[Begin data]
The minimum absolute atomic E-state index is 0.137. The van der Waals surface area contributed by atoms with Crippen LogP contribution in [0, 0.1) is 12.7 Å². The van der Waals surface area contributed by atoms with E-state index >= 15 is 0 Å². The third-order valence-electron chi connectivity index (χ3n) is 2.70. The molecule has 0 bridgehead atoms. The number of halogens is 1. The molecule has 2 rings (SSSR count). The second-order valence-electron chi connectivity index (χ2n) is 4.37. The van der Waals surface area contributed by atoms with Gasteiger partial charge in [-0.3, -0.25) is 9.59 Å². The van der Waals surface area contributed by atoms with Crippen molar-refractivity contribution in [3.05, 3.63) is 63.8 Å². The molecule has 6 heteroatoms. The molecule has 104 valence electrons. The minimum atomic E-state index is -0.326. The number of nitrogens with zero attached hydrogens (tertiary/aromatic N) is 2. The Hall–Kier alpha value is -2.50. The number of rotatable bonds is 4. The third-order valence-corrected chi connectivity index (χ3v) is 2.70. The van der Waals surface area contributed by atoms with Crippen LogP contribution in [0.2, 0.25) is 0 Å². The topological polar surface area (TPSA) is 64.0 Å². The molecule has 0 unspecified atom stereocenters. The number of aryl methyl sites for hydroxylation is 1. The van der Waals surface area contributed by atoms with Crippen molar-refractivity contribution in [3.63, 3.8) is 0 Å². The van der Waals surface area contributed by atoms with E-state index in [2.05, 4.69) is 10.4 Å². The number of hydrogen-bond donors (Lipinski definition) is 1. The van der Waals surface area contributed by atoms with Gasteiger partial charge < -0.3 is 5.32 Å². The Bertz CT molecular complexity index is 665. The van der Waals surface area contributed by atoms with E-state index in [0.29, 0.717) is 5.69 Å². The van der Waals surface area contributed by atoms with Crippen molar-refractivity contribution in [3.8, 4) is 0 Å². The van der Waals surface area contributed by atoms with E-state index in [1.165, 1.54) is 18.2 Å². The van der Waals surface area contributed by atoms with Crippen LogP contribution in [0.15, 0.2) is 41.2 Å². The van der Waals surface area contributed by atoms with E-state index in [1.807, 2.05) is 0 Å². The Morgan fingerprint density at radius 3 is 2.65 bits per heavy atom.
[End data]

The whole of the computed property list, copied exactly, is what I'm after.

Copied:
The minimum absolute atomic E-state index is 0.137. The van der Waals surface area contributed by atoms with Crippen LogP contribution in [0, 0.1) is 12.7 Å². The van der Waals surface area contributed by atoms with E-state index >= 15 is 0 Å². The third-order valence-electron chi connectivity index (χ3n) is 2.70. The molecule has 0 bridgehead atoms. The number of halogens is 1. The molecule has 2 rings (SSSR count). The second-order valence-electron chi connectivity index (χ2n) is 4.37. The van der Waals surface area contributed by atoms with Gasteiger partial charge in [-0.3, -0.25) is 9.59 Å². The van der Waals surface area contributed by atoms with Crippen molar-refractivity contribution in [3.05, 3.63) is 63.8 Å². The molecule has 6 heteroatoms. The molecule has 104 valence electrons. The minimum atomic E-state index is -0.326. The number of nitrogens with zero attached hydrogens (tertiary/aromatic N) is 2. The Hall–Kier alpha value is -2.50. The number of rotatable bonds is 4. The third-order valence-corrected chi connectivity index (χ3v) is 2.70. The van der Waals surface area contributed by atoms with Crippen LogP contribution in [0.2, 0.25) is 0 Å². The topological polar surface area (TPSA) is 64.0 Å². The molecule has 0 unspecified atom stereocenters. The number of aryl methyl sites for hydroxylation is 1. The van der Waals surface area contributed by atoms with Crippen molar-refractivity contribution in [3.63, 3.8) is 0 Å². The van der Waals surface area contributed by atoms with E-state index in [2.05, 4.69) is 10.4 Å². The number of hydrogen-bond donors (Lipinski definition) is 1. The van der Waals surface area contributed by atoms with Gasteiger partial charge < -0.3 is 5.32 Å². The Bertz CT molecular complexity index is 665. The van der Waals surface area contributed by atoms with E-state index in [0.29, 0.717) is 5.69 Å². The van der Waals surface area contributed by atoms with Crippen molar-refractivity contribution in [3.8, 4) is 0 Å². The van der Waals surface area contributed by atoms with E-state index in [1.165, 1.54) is 18.2 Å². The van der Waals surface area contributed by atoms with Crippen LogP contribution in [0.15, 0.2) is 41.2 Å². The van der Waals surface area contributed by atoms with E-state index in [1.807, 2.05) is 0 Å². The Morgan fingerprint density at radius 3 is 2.65 bits per heavy atom.